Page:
A general lack of international support for the ICC, including among the European nations that enthusiastically backed the Rome Statute that created the Court, takes other forms as well. For example, there is an acute shortage of funding for legal aid to those victims who wish to participate in ICC proceedings. An incisive overview of the current general situation at the ICC is offered by Katy Glassborow, Institute for War and Peace Reporting:

“It can take years for judges to make a decision over an individual’s eligibility to participate. Victims are given no financial assistance by the court until it grants them participant status, so those who cannot afford a lawyer have no one to represent them or guide them through this complex process.”

Approximately 500 victims, including from Darfur, Uganda, and Democratic Republic of Congo, have applied to participate in proceedings at the court but determinations have been made in only about 20 cases involving Darfuris. Even so, there is no willingness to fund the legal efforts of those whose standing has not been determined:

“United States lawyer Raymond Brown said that while a high level of legal expertise is needed to successfully complete a victim’s application to be granted participant status, the court provides no resources to support applicants or the lawyers representing them. Brown and fellow lawyer Wanda Akin have been working free of charge to help Darfuris fill in application forms and deal with the extensive legalities needed to support applications.”

And even when victim achieves “participant” status, there is hardly a large source of revenue for their legal needs:

“According to the court’s proposed budget for 2008, 735,000 euro will be set aside to pay for legal aid for victims. However, only those who have been recognised by the court and approved for participation are eligible.” (“Victim Participation in ICC Cases Jeopardised,” [dateline: The Hague], African Report: Institute for War and Peace Reporting, AR No. 148, December 20, 2007 at http://www.iwpr.net/?p=acr&s=f&o=341564&apc_state=henh)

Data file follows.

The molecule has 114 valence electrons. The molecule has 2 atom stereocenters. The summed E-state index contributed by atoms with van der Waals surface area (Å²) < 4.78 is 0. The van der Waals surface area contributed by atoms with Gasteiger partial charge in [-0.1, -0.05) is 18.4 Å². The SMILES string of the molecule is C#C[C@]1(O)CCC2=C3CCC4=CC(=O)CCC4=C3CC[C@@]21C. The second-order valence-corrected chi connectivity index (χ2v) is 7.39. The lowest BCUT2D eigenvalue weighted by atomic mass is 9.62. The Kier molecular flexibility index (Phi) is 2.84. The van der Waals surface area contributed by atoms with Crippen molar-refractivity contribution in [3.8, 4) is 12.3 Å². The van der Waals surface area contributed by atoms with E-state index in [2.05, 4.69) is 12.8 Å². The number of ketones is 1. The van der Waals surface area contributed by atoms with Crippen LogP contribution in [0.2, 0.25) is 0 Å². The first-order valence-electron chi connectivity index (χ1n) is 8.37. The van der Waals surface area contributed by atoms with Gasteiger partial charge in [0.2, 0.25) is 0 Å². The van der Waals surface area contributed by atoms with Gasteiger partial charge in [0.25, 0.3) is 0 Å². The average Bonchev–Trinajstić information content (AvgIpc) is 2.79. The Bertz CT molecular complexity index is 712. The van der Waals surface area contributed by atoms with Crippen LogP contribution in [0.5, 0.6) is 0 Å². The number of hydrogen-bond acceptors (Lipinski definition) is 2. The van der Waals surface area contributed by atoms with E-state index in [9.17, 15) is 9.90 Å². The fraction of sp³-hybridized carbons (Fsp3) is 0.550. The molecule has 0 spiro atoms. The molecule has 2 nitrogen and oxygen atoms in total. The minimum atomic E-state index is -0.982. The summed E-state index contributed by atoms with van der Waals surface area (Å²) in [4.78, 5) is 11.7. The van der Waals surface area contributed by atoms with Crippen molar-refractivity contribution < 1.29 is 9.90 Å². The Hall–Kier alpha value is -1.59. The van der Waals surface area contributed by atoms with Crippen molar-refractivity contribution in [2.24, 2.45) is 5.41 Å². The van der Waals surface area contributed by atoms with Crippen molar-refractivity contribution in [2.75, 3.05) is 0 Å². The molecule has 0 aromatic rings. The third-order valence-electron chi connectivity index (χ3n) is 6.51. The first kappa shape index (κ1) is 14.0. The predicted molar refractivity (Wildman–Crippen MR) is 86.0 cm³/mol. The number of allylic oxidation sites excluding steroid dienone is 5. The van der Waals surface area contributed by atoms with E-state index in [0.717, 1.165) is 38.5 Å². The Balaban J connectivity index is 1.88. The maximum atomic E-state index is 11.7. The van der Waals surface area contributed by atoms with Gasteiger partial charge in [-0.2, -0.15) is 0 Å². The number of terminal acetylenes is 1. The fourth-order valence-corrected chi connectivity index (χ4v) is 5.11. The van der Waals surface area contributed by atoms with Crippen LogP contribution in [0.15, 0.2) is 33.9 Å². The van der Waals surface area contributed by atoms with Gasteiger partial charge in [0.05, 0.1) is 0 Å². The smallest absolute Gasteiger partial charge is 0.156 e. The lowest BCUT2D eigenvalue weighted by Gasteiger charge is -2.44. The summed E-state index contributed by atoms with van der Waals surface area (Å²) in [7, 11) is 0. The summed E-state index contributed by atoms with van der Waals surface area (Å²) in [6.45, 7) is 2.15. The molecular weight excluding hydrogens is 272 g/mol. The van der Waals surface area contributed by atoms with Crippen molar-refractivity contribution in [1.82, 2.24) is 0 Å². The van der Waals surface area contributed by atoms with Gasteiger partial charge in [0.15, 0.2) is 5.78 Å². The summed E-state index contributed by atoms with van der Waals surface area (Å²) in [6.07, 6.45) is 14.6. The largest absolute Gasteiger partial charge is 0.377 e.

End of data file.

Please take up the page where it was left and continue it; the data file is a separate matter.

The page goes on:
We might ask, given the penurious state of affairs at the ICC, just how concerned wealthy Western countries are about those victims for whom the ICC is the last avenue of justice. How serious are “crimes against humanity” if the “humanity” against which such “crimes” are committed happens to be impoverished black Muslims from western Sudan? How to assess the commitment of countries such as France, Germany, Italy, Great Britain, Spain; the Benelux and Norwegian countries; the US, which of course has yet to commit to the ICC and the Rome Statute; Canada, Mexico, the relatively wealthier countries of Central and South America; South Africa, Libya, Nigeria; Israel; Japan; Australia and New Zealand; the countries of the Arab League and the Organization of Islamic Conference? How strongly do they believe in the ideals and ambitions embodied in the Rome Statute that created the International Criminal Court? Strongly enough to provide adequate legal aid to victims? If we use Darfuri victims of genocide as our guide, the answer is obscenely revealing.

Again this lack of support is not lost on Khartoum’s canny survivalists: they are constantly assessing the international community and its willingness to support the ICC, to enforce UN Security Council Resolutions, and to accept a true “responsibility to protect.”

What are the stakes here? Is the ICC investigation simply a matter of justice? (As if justice could ever be shorn of context, could ever be “simply” rendered.) In fact, the ICC arrest warrants for Ahmed Haroun and Ali Kushayb reflect not only the first stage of a comprehensive investigation into responsibility for the worst atrocity crimes in Darfur, but inevitably point a finger of accusation at the senior gnocidaires in Khartoum. Lead ICC prosecutor Luis Moreno-Ocampo has been blunt in his most recent assessments:

“The prosecutor of the International Criminal Court announced Wednesday [December 5, 2007] he was opening a new investigation targeting Sudanese government officials for alleged systematic attacks against 2.5 million civilians forced into refugee camps in Darfur. [ ] Ocampo urged the UN Security Council to demand that Sudan hand over acting humanitarian minister Ahmed Muhammed Harun, who was formerly in charge of security in Darfur and has been indicted for crimes against humanity.”